Ariadne's Space


Jejune milestone 2 is out!

I am pleased to announce that Jejune milestone 2 (version 0.0.2) has been released. Here's the changelog:

Jejune Milestone 2 (v0.0.2) [February 18, 2021]

  • Many jejune-client improvements:
  • Search for and follow users
  • Better display of interactions
  • Lightbox
  • Infinite scrolling on the dashboard

  • Improved support for HTTP signatures:

  • Support for validating HS2019 signatures (we still send RSA-SHA256 signatures for now)

  • Numerous ActivityStreams/ActivityPub improvements:

  • Support for the replies collection
  • Support for the liked and likes collections
  • Support for the shares and jejune:shared collections
  • Collection rendering for clients

  • Implemented support for signed object fetches

  • Improved Accept header handling

  • Improved inbox processing worker robustness

If you're interested in Jejune, join our Matrix room! We would be glad to help you deploy and hopefully even develop features in the software!

February 18, 2021 [11:30:33] by Ariadne


i feel like the fediverse does not really need any more twitter clones

February 18, 2021 [10:16:47] by Ariadne


Jejune now has a lightbox for post attachments with visible image descriptions.

February 18, 2021 [09:28:15] by Ariadne


Pretty close to having this HTTP signatures code refactored.

February 18, 2021 [06:10:52] by Ariadne


verifying my http signatures refactoring works in the real-world

February 17, 2021 [15:21:56] by Ariadne


this is utterly amazing: the latest draft of http-signatures spec completely breaks previous implementations by changing (request-target) to *request-target in the signing string.

February 17, 2021 [13:40:44] by Ariadne


Why I do not think SOLID will gain adoption.

SOLID ("Social Linked Data") is an emergent technology being incubated by W3C and Tim Berners-Lee's new company Inrupt.

It promises to reinvent the web in an open and decentralized fashion, where you interact with apps that store their data on infrastructure you control (a solid "pod"). This sounds good, right? Well, at the surface, it sounds good, unfortunately there are serious defects that make the viability of SOLID's adoption amongst developers unlikely.

SOLID is built on the RDF data model.

RDF is an extremely flawed data model. While the general idea of encoding relations between objects in the same way as we would use human language is enticing, the implementation is... quite lacking. The RDF data model does not even support lists (although it has sets which can act like lists if you squint hard enough).

Because of the lack of natural data types that developers expect to be present in a data model, using RDF feels unnatural, which translates directly to it being an unpleasant tool.

The original RDF specification only provided one way to represent an RDF document: the RDF/XML representation (as an aside: the Netscape/Mozilla bookmarks.html format was built on top of RDF/XML, specifically using RDF and XHTML together).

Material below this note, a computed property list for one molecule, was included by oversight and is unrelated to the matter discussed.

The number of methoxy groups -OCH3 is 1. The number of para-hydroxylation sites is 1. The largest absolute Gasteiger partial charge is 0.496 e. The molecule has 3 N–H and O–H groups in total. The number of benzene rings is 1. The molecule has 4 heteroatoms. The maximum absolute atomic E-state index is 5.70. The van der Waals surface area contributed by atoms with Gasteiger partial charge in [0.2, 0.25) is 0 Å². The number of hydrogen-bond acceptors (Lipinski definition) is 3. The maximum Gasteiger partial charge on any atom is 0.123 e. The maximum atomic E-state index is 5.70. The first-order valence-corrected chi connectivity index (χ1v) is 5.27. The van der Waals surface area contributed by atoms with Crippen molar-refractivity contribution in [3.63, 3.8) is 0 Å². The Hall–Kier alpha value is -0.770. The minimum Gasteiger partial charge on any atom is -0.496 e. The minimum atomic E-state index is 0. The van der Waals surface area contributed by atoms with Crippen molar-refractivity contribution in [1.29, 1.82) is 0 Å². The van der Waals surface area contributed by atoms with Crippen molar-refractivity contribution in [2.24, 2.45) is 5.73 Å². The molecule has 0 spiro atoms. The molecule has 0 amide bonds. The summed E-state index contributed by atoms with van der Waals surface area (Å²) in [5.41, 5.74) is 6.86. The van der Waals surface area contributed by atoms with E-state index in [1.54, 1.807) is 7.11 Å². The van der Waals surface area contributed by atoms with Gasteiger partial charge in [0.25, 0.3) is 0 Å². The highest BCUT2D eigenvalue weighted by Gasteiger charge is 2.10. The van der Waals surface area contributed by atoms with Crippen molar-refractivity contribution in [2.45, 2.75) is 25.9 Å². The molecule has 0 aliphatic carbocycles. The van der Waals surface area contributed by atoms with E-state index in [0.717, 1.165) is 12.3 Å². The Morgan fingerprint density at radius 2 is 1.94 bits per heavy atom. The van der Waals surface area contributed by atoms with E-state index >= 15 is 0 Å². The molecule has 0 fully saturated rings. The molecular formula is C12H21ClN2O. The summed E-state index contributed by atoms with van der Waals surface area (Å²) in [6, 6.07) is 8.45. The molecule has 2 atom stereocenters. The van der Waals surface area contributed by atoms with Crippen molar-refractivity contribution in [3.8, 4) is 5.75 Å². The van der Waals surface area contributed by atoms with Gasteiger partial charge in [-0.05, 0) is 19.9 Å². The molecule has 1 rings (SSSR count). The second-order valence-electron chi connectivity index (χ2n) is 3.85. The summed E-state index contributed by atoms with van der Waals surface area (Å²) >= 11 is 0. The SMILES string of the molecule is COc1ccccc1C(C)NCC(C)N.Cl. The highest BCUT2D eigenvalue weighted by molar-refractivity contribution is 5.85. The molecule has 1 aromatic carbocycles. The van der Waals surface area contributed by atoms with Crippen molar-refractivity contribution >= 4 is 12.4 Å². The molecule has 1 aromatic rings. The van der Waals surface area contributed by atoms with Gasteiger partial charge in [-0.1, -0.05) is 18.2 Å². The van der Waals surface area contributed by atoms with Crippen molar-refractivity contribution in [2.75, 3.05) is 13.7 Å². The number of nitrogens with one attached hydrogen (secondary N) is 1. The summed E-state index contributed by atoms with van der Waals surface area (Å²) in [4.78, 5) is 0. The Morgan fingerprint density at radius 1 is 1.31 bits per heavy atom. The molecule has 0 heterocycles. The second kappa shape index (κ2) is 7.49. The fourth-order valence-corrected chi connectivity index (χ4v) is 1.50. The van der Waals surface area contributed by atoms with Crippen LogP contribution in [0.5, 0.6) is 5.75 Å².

The overhead of having to write XML to represent semantic data lead to other representation languages being developed, starting with N-Triples, which evolved into Notation3 and finally Turtle. Turtle is the preferred format for semantic web researchers today, although TriG may replace it eventually.

RDF models can also be represented in HTML, as so-called Semantic HTML. When people talk about microformats, OpenGraph or similar technology, they are talking about various takes on Semantic HTML.

Because of the requirement of RDF to be portable in some way to all of these formats, the RDF data model has suffered greatly -- it is effectively the least common denominator of all of these different formats.

(As a side note, Audacious uses RDF internally, first using XSPF as its preferred representation of library data, but later moving to a custom format which encodes the triples as a bare document.)


JSON-LD was created by Manu Sporny as an alternative to RDF, allowing for developers to make practical use of linked data.

At the same time, the RDF working group discovered that developers really like to use JSON, so they prototyped a JSON-based representation called JTriples. If you look at the examples on the wiki page, you'll understand why the developer community wasn't interested in what they had to offer: it is basically Turtle, but represented in JSON.

Eventually, the chair of the RDF Working Group decided to call up Manu Sporny and ask him to bring JSON-LD under the auspices of the RDF Working Group, and JSON-LD became the JSON representation for RDF objects.

JSON-LD also extended the RDF data model so that working with JSON-LD feels natural (it can do anything JSON can do).

Anyway, if you're interested in the unholy union of JSON-LD and RDF, Manu Sporny is more qualified to tell that tale.

Let's talk about ActivityPub

Now that the technical background concerning the various ways to represent RDF documents are out of the way, let's talk about the only remotely successful Social Web protocol the W3C has released, ActivityPub.